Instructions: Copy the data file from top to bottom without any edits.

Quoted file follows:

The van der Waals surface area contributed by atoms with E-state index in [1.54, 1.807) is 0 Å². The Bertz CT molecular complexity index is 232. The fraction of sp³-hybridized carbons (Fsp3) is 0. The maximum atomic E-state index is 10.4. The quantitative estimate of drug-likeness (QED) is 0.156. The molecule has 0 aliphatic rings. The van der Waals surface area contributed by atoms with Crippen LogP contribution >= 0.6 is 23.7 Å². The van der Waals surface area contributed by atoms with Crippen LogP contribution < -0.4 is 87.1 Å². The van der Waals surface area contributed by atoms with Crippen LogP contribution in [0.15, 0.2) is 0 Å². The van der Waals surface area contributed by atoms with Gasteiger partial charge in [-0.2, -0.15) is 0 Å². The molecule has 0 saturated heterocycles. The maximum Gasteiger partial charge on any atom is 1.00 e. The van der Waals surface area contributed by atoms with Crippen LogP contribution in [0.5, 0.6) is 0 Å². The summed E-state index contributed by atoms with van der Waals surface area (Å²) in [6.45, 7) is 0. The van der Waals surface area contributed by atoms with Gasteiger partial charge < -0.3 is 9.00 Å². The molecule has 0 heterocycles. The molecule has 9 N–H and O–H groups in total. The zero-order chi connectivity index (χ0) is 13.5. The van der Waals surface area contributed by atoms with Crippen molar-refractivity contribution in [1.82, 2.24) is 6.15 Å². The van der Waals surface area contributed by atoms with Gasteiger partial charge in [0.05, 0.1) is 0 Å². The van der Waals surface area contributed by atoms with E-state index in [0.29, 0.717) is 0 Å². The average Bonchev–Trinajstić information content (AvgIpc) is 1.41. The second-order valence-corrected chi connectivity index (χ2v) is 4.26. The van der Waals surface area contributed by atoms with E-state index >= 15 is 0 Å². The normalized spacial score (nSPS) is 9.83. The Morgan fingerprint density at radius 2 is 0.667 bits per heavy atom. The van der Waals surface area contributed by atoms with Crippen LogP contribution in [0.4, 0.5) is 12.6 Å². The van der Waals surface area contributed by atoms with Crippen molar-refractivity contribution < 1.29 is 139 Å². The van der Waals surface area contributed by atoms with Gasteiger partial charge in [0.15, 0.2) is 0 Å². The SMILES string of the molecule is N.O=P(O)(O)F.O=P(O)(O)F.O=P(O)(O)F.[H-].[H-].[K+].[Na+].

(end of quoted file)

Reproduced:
The van der Waals surface area contributed by atoms with E-state index in [1.54, 1.807) is 0 Å². The Bertz CT molecular complexity index is 232. The fraction of sp³-hybridized carbons (Fsp3) is 0. The maximum atomic E-state index is 10.4. The quantitative estimate of drug-likeness (QED) is 0.156. The molecule has 0 aliphatic rings. The van der Waals surface area contributed by atoms with Crippen LogP contribution >= 0.6 is 23.7 Å². The van der Waals surface area contributed by atoms with Crippen LogP contribution < -0.4 is 87.1 Å². The van der Waals surface area contributed by atoms with Crippen LogP contribution in [0.15, 0.2) is 0 Å². The van der Waals surface area contributed by atoms with Gasteiger partial charge in [-0.2, -0.15) is 0 Å². The molecule has 0 saturated heterocycles. The maximum Gasteiger partial charge on any atom is 1.00 e. The van der Waals surface area contributed by atoms with Crippen LogP contribution in [0.5, 0.6) is 0 Å². The summed E-state index contributed by atoms with van der Waals surface area (Å²) in [6.45, 7) is 0. The van der Waals surface area contributed by atoms with Gasteiger partial charge < -0.3 is 9.00 Å². The molecule has 0 heterocycles. The molecule has 9 N–H and O–H groups in total. The zero-order chi connectivity index (χ0) is 13.5. The van der Waals surface area contributed by atoms with Crippen molar-refractivity contribution in [1.82, 2.24) is 6.15 Å². The van der Waals surface area contributed by atoms with Gasteiger partial charge in [0.05, 0.1) is 0 Å². The van der Waals surface area contributed by atoms with E-state index in [0.29, 0.717) is 0 Å². The average Bonchev–Trinajstić information content (AvgIpc) is 1.41. The second-order valence-corrected chi connectivity index (χ2v) is 4.26. The van der Waals surface area contributed by atoms with E-state index >= 15 is 0 Å². The normalized spacial score (nSPS) is 9.83. The Morgan fingerprint density at radius 2 is 0.667 bits per heavy atom. The van der Waals surface area contributed by atoms with Crippen LogP contribution in [0.4, 0.5) is 12.6 Å². The van der Waals surface area contributed by atoms with Crippen molar-refractivity contribution < 1.29 is 139 Å². The van der Waals surface area contributed by atoms with Gasteiger partial charge in [0.15, 0.2) is 0 Å². The SMILES string of the molecule is N.O=P(O)(O)F.O=P(O)(O)F.O=P(O)(O)F.[H-].[H-].[K+].[Na+].